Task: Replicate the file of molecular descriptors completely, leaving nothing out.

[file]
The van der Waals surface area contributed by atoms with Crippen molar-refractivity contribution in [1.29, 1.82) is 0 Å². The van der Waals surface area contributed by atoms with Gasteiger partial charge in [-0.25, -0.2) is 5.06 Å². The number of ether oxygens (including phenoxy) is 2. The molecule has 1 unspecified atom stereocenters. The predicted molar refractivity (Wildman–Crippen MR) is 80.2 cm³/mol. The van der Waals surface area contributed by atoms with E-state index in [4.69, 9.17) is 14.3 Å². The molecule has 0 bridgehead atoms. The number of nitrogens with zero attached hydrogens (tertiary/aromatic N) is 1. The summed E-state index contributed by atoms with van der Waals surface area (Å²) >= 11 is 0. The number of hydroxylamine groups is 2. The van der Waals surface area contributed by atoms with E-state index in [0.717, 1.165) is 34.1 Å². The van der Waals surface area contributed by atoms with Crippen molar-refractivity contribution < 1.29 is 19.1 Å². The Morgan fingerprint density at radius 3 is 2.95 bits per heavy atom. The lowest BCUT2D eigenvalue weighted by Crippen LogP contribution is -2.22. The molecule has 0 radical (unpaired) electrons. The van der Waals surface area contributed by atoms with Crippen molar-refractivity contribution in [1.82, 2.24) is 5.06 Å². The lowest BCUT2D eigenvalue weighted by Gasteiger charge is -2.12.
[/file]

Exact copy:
The van der Waals surface area contributed by atoms with Crippen molar-refractivity contribution in [1.29, 1.82) is 0 Å². The van der Waals surface area contributed by atoms with Gasteiger partial charge in [-0.25, -0.2) is 5.06 Å². The number of ether oxygens (including phenoxy) is 2. The molecule has 1 unspecified atom stereocenters. The predicted molar refractivity (Wildman–Crippen MR) is 80.2 cm³/mol. The van der Waals surface area contributed by atoms with E-state index in [4.69, 9.17) is 14.3 Å². The molecule has 0 bridgehead atoms. The number of nitrogens with zero attached hydrogens (tertiary/aromatic N) is 1. The summed E-state index contributed by atoms with van der Waals surface area (Å²) >= 11 is 0. The number of hydroxylamine groups is 2. The van der Waals surface area contributed by atoms with E-state index in [0.717, 1.165) is 34.1 Å². The van der Waals surface area contributed by atoms with Crippen molar-refractivity contribution < 1.29 is 19.1 Å². The Morgan fingerprint density at radius 3 is 2.95 bits per heavy atom. The lowest BCUT2D eigenvalue weighted by Crippen LogP contribution is -2.22. The molecule has 0 radical (unpaired) electrons. The van der Waals surface area contributed by atoms with Crippen molar-refractivity contribution in [1.82, 2.24) is 5.06 Å². The lowest BCUT2D eigenvalue weighted by Gasteiger charge is -2.12.